I also wonder, and this is purely a conjecture I am throwing out, whether the competitiveness of our society, and the increasing attitude that only the most serious and accomplished practitioners in any area of life really matter, is causing people with weaker levels of anger who are in the main sympathetic to an issue to doubt whether they in fact care anything about said issue, or any other, at all, and certainly whether their tepid sense of outrage could ever be of any use, since even the people who seem to experience all of life as an endless series of crimes against righteousness and possess an endless amount of fire for railing against it appear to be able to effect very little change such that their moral sense is ever satisfied for long, which ultimate satisfaction the non-crusader, doubtless mistakenly, assumes to be the purpose of employing this anger.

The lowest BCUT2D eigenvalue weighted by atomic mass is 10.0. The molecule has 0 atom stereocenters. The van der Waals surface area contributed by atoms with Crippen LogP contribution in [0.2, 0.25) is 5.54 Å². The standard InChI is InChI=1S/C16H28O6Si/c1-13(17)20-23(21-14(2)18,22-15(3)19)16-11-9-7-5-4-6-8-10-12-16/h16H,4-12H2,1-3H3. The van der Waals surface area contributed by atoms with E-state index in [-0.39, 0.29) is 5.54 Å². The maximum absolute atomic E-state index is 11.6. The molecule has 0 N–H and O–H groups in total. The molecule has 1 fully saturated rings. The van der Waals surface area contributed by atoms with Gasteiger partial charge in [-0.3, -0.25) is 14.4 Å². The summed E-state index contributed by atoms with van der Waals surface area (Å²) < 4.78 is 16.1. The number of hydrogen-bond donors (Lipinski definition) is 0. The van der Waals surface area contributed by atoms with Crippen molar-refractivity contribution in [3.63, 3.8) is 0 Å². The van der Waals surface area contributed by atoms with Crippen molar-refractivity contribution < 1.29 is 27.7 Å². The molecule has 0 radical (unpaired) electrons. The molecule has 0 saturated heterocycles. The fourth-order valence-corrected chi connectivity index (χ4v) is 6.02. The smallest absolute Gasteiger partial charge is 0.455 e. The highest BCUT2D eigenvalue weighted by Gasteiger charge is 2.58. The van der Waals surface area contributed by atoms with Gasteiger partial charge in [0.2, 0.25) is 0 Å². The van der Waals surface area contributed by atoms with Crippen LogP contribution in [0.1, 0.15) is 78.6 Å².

The racial aspect of this police and prison culture, the effects of which are obviously multiplied many, many times in black communities, even acknowledging that the violent crime rate is many, many times higher in these communities, is the problem that it is seen as incumbent on white America especially to come to terms with and address. The tone taken in many of these declamations is that this persecution can stop, or be turned off, at anytime if white America decides it wants to do so, at no real cost to it, but that it obstinately refuses to take this just action. From the 'white' point of view, and I think it is pretty safe to say that there is such a thing in general that is distinct from the 'black' point of view, or the 'non-discriminating human in the abstract' point of view, is that the general tenor of life in poor black communities tends to be totally incompatible with--to the point of non-negotiability, in truth--the general tenor of white middle and upper class life (I say general tenor so that those who are comfortable in all places and with all people and with all lifestyles and do not even perceive that there are any differences between them understand that I know and am not talking about them). I do believe this is, all else aside, the main reason why even well-meaning white people cannot achieve more progress in resolving the racial disparities with regard to justice and law enforcement that I do think many of them really do want to see resolved. By incompatible here I mean that there are very few white people, and essentially none with any middle class pretensions, who can handle on a day to day basis the stress that the level of crime, social disorganization, low quality of schools, confrontation in routine interactions, etc, etc, that prevails in many poor black communities. The degree of integration on the part of the white middle class that progressives claim that they want and that we should be achieving will never happen until there can be serious assurance that these problems, whoever's fault they may be, are either resolved or can somehow be subjected to tight social control. Otherwise, I can't see how it is ever going to happen.